Despite the differing pathogenesis of atherosclerosis and arteriosclerosis, both processes often occur simultaneously. It is difficult to differentiate calcifications in the course of atherosclerosis and arteriosclerosis based on radiological imaging, although the character and topography of lesions and medical history (e.g. renal failure) might be a suggestion [8].

It should be emphasized that increased arterial stiffness, by influencing blood flow profile, may constitute an important factor promoting atherosclerosis. It may be one of the mechanisms responsible for increased risk of cardiovascular events in renal failure and diabetes.

Topography of Atherosclerotic Lesions in Thoracic Aorta

Atherosclerotic damage of the aorta is usually asymptomatic. It is often discovered accidentally during various radiological examinations or in ultrasonography. A precisely defined location of thoracic artery calcifications is related to blood flow profile. Formation of secondary flows is the causative factor for atherosclerotic damage to the aorta as well as proximal fragments of arterial branches originating from aorta. Location of calcifications indicates their close relationship to hemodynamics and distribution of shear stress. The flow profile are largely determined by aortic shape, including curvature of the arch and angles, at which large arterial branches leave the aorta (Figure 1) [11].

The aorta are not equally susceptible to atherosclerotic damage and subsequent formation of calcifications [12]. The lesions are more frequently encountered in abdominal aorta than in thoracic aorta. In the thoracic region calcifications are more often formed in the aortic arch and descending rather than ascending aorta [12]. In a large study (mean age 52.9 years) aortic arch calcifications were found in 19.6% of subjects, while the descending aorta was involved in 10.1% of people and the ascending aorta in as little as 2.7% of patients [13]. It means that proximal aorta is resistant to formation of lesions. This phenomenon is explained through a so-called helical flow pattern in ascending aorta. Aortic geometry and hemodynamic conditions forcing such movement of blood flow [14]. There is a theory that helical blood flow facilitates endothelial oxygenation and prevents gathering of LDL (low-density lipoprotein) cholesterol particles and other blood-borne atherogenic particles close to vascular wall [15]. It counteracts their diffusion into intima. This observation became an inspiration when designing vascular stents, as their architecture determines blood flow profile and the value of shear stress within the stent [16]. If the structure of stent struts produces helical flow, the expected risk of neointimal proliferation and restenosis is lower [17].

Inner curvature of the aortic arch is a typical location of calcifications in the thoracic aorta (flow separation and reversal flow) [18]. Other predisposed locations include the posterior wall of descending aorta, where reversal flow develops in the diastolic phase (oscillatory shear stress). In the arteries originating from the outer curvature of the arch secondary flows appears adjacent to the lateral walls near the orifice of brachiocephalic trunk, left common carotid artery and left subclavian artery (Figure 2). Inner aortic curvature, proximal segments of arterial branches leave the arch and posterior wall of the descending aorta constitute a typical localization of calcifications in the thoracic aorta (Figure 3).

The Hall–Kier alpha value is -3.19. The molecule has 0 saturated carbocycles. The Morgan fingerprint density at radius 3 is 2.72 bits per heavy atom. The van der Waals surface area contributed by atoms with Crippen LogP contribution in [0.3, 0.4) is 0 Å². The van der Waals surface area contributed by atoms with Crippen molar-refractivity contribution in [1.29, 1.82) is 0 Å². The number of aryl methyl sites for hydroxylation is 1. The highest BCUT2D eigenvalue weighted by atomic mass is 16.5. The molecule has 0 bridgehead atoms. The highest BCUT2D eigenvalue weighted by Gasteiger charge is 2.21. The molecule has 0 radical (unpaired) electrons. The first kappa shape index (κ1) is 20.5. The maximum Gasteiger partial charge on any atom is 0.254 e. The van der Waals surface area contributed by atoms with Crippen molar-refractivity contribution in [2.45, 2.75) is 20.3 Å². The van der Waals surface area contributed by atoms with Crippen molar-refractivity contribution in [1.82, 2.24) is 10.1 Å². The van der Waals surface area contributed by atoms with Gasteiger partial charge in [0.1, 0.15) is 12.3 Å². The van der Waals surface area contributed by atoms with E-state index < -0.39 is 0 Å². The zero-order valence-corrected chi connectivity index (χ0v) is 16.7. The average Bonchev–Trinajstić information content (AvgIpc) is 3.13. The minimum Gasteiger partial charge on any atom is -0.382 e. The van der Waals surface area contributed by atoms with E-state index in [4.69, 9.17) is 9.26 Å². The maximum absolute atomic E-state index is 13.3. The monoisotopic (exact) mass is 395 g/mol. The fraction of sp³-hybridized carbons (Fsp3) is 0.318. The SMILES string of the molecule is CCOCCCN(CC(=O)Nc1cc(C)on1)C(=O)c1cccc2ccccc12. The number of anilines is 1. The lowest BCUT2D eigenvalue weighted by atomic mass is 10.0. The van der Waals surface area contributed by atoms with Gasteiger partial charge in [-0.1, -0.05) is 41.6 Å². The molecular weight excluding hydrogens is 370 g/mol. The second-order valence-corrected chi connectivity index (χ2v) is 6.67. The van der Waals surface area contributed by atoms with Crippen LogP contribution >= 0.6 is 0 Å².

Figure 2
Multi-slice computed tomography examination. Calcifications are visible on the inner aortic curvature, in proximal parts of large arteries originating at the arch and on posterior wall of descending aorta.
Figure 3
CCS study. Calcification is visible on the posterior wall of descending aorta and along the course of circumflex branch of left coronary artery.

In animal models of atherosclerosis with additionally induced aortic insufficiency, presence of regurgitation is a factor contributing to increased severity of atherosclerotic damage to the aorta compared to animals with normal aortic valve function [19,20]. This phenomenon is explained by increased aortic retrograde flow and impact of oscilltory shear stress [19,20]. This observation is confirmed clinically. Studies by Shimoni et al. showed more severe atherosclerosis of descending aorta in patients with aortic regurgitation (regardless of etiology and risk profile) in comparison to a control group similar with regard to age and presence of risk factors [21]. These observations corroborate contribution of hemodynamics and reversal flow to development of aortic calcifications.